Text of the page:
Blogatrix Cathy Seipp writing in the National Review, relates the tender mild ways of the left. Even as it relates to a man expelling his feelings about Los Angeles based cartoonist Michael Martinez’ boss, editor Michael Kinsley:
«“Why do you keep him on?” one guy wailed, in tones that suggested he was wearing a monocle while peering at a cockroach.To put the state of California into a context, here is one ¡No Pasaràn! reader’s take on what this state of social affairs holds for our future:
Kinsley patiently explained that the Times hasn't run [George] Will's syndicated column in years (presumably some readers still suffer post-traumatic stress syndrome from the horror of the memory) and that a left-leaning editorial board needs to be balanced by some right-leaning signed columns. Regarding Michael Ramirez, he added: "This is the question I get more than any other: Michael Ramirez, how can I kill him?"»
«I spent 6 months in 2000 in San Jose (SF, Oakland, and SJ form the 'Bay Area'). The whole of San Francisco has been termed the "world's largest outdoor lunatic asylum" by [KSFO radio personality] Lee Rodgers. The entire city is a socialist looney-land -- just what the Democrats would love to remake America into.So there you have it – To be sure electing Arnold Schwarzenegger is a temporary seeming palliative by those outside of California’s cities, and the handful within who hope for the reintroduction of some common sense. In full view are the rewards of leftism it seems is anger, poverty, and a declining quality of life, not to mention a degraded view of living. It is impossible to look past all of this when those on one side of the Atlantic wish for an America that looks more like Europe. It should be no surprise that the notion is received with considerable resistance.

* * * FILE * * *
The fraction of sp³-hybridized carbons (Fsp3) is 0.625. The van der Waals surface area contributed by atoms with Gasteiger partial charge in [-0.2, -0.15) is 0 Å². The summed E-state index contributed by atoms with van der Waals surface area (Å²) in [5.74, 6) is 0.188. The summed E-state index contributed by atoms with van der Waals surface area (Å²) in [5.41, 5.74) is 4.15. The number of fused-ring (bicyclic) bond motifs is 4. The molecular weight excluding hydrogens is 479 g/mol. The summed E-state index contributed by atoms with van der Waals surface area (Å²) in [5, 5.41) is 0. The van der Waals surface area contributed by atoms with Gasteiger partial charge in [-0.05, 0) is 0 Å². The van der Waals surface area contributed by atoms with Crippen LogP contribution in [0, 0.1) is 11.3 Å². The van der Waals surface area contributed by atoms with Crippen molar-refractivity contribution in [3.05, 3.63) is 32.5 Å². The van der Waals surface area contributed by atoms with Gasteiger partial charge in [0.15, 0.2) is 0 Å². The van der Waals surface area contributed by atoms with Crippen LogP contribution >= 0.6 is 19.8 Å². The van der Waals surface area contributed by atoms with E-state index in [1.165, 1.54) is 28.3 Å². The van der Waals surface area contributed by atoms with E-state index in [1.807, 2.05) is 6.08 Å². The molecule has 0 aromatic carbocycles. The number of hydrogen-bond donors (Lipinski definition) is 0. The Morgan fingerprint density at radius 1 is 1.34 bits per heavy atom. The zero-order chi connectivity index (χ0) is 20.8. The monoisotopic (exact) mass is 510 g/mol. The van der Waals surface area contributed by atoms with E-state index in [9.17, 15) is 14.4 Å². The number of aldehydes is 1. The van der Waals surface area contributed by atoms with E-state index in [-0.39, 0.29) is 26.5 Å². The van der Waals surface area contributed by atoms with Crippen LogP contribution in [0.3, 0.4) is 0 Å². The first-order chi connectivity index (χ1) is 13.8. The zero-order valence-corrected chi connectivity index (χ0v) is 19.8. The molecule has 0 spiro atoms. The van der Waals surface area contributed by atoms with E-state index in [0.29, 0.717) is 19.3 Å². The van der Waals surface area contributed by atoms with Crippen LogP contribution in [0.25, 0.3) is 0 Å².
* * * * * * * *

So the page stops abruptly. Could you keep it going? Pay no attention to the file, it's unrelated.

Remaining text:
I went through there in 1997 on a tourist pilgrimage to drive the California coast from SF to LA by convertible, starting at the Golden Gate Bridge. To get there, I had to drive through San Francisco from south to north. When I did that, I saw people living in their cars with laundry strung from wires attached to cars at one end and to telephone poles at the other.
I was later informed that the route I took wasn't even through the seediest portions of the city, where I was assured that Amsterdam has already been surpassed. You can guess how all of these people vote.
The rest of the Bay Area isn't much better. A few days before my departure from the place -- which was just before the election -- some colleagues took me out to lunch. The conversation turned to the election, and every one of them planned to vote for Gore. Many of them couldn't articulate a reason why.»